Walker and RayM like this.
  9. ACS

    ACS Well-Known Member

    Would a reverse calendar be more margin friendly with futures options that use SPAN rather than RegT?
  10. GreenZone

    GreenZone Well-Known Member

    Yes, you're correct.
    Doing reverse calendars with futures options, which have SPAN margin, should also be viable......even if you have a RegT account.
  11. GreenZone

    GreenZone Well-Known Member

    Hey guys/gals, I've got some people who are trying to vote down my weighted vega presentation on YouTube.

    If you've watched it, and enjoyed the presentation, please give it a thumbs up.
    And if you want to leave a feedback comment, then I wouldn't hold that against you ;)

    You'll need to watch it on YouTube, rather than embedded in this forum post.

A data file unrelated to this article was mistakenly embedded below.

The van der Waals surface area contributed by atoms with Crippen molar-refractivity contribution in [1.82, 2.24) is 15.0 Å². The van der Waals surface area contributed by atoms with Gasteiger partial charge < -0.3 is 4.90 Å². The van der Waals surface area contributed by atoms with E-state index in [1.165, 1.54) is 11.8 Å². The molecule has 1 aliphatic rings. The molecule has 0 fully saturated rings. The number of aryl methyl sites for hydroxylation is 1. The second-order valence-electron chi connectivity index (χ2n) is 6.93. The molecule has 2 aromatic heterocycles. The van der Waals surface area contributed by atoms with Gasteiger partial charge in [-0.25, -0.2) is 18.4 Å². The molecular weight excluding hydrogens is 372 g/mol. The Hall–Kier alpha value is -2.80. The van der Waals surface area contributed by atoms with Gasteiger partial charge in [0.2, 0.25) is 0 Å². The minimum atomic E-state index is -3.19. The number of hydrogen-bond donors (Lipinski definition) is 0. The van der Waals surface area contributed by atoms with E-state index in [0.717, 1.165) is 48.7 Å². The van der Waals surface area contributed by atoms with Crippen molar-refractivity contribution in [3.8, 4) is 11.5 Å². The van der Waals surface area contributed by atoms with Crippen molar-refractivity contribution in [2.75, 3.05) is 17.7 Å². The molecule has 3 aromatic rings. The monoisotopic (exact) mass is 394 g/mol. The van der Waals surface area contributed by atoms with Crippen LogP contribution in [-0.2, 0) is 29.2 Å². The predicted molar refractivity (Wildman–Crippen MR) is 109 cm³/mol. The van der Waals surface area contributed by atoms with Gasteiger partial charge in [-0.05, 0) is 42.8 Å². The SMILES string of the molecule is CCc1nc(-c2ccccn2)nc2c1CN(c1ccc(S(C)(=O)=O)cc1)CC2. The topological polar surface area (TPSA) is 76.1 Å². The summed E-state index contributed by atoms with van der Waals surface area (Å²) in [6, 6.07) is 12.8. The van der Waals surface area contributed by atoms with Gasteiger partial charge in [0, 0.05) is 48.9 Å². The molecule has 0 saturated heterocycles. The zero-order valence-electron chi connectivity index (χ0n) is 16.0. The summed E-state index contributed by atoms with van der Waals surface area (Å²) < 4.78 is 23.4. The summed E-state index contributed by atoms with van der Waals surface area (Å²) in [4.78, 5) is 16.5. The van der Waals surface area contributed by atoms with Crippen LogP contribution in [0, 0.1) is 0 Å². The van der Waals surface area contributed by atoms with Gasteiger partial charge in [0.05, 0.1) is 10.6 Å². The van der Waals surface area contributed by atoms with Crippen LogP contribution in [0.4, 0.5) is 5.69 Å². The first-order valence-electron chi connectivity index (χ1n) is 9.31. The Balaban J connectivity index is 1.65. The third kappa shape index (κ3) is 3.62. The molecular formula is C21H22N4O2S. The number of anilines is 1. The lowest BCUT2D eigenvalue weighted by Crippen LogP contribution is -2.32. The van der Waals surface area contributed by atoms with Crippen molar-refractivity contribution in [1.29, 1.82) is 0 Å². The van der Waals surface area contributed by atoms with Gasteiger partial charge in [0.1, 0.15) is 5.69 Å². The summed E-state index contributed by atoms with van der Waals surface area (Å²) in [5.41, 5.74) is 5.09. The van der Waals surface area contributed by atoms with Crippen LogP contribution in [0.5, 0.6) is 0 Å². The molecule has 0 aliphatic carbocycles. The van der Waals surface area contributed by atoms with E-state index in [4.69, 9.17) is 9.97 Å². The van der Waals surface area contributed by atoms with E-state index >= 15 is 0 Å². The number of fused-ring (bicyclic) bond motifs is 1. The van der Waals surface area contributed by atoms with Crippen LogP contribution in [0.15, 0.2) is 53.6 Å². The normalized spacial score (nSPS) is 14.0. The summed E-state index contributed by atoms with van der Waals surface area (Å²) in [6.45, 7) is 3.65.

To do that, click on the play button first, and then click on the YouTube icon on the bottom right.
    Last edited: Aug 4, 2015
    tom likes this.
  12. Gabor Maly

    Gabor Maly Well-Known Member

    By the way what was their argument against your weighted vega concept? Just curious...I don't want to open up a they against us discussion just wonder if they had any valid, solid arguments. You have done an excellent job demonstrating and explaining this subject and I am sure we all say that without any bias towards any community.
  13. Paul Demers

    Paul Demers Well-Known Member

    no solid argument against it as far as I could tell
  14. GreenZone